PARIS — The $100 million market for pill cameras is no longer a given for Given Imaging (Yokneam, Israel), which pioneered this lower-cost and less-invasive technique for an optical diagnostic of gastrointestinal maladies.

Three competing mega-vitamin-sized capsules carrying cameras and lights for the fantastic voyage through the digestive tract were presented during United European Gastroenterology Week (UEGW), held here last week.

The models from Korea and the People’s Republic of China are approved for European distribution.

In mid-September, the EndoCapsule from Olympus (Tokyo) received approval from the FDA, the first to break into a critical market where Given Imaging has enjoyed exclusivity since 2003. Olympus’ EndoCapsule has been available in Europe since October 2006.

While meeting the competition head-on with an upgrade for its best-selling small-bowel capsule, the PillCam SB 2 video capsule (Medical Device Daily; May 21, 2007), Given Imaging also reported a flanking maneuver at the European gastroenterology get-together with the launch of the PillCam Colon, a product variation that aims for the colorectal cancer (CRC) screening holdouts, some 90% of the U.S. population over 55 years old that is non-compliant with colorectal cancer screenings, stubbornly refusing to submit to the rigors of a colonoscopy procedure.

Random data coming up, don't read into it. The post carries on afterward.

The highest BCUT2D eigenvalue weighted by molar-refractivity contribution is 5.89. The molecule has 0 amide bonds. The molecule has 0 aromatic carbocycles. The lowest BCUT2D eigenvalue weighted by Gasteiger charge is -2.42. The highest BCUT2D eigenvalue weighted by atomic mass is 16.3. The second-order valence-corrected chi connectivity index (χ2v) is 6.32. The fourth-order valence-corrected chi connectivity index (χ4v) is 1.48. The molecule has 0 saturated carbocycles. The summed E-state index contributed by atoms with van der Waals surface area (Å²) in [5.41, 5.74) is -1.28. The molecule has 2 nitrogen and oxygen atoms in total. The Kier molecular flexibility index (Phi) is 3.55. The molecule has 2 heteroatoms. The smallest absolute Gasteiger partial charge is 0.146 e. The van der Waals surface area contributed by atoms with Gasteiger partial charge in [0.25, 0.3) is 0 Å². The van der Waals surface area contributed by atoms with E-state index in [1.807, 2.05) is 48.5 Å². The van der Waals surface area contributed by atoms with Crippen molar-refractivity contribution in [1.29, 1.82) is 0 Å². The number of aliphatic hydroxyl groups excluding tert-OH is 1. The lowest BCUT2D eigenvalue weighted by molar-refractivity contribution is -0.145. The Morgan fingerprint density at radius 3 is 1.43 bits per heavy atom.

The three new endoscopic capsules presented at UEGW compete in the established market for small-bowel optic diagnosis, which is difficult to reach with conventional endoscopes.

Millennium Research estimates this market will grow to $180 million in sales in the U.S. by 2009.

In the face of the new competition, Nachum Shamir, CEO of Given Imaging, said he remains confident the company will claim the lion’s share of these sales.

“With over 600,000 capsules ingested to date and an installed base of 4,000 systems, we enjoy an unrivaled position among practitioners,” he told MDD. “We have 90 endoscopy clinical trials and 700 peer-reviewed articles. There are not so many companies of our size who have done so much to document their products.”

The fourth quarter of this year will see the active marketing and distribution of the new Olympus EndoCapsule in the U.S., with the accent on the word endoscope for market positioning.

Olympus currently dominates the endoscope manufacturing market with a 70% share worth $1.34 billion.

Among the small-bowel capsule cameras coming onto the market, Olympus’ EndoCapsule uniquely offers real-time observation of images with radio frequency transmission at two frames per second. The camera provides higher resolution images than competitors and the capsule features automatic lighting control for six white LED lights with continual depth of field readings and automatic adjustments of the flash.

Sold for upwards of $750, the software suite for the EndoCapsule automatically detects blood in the images and marks those frames for highlights during playback. The software also can cut redundant images to reduce playback time for the tens of thousands of images taken during the 10-hour recording.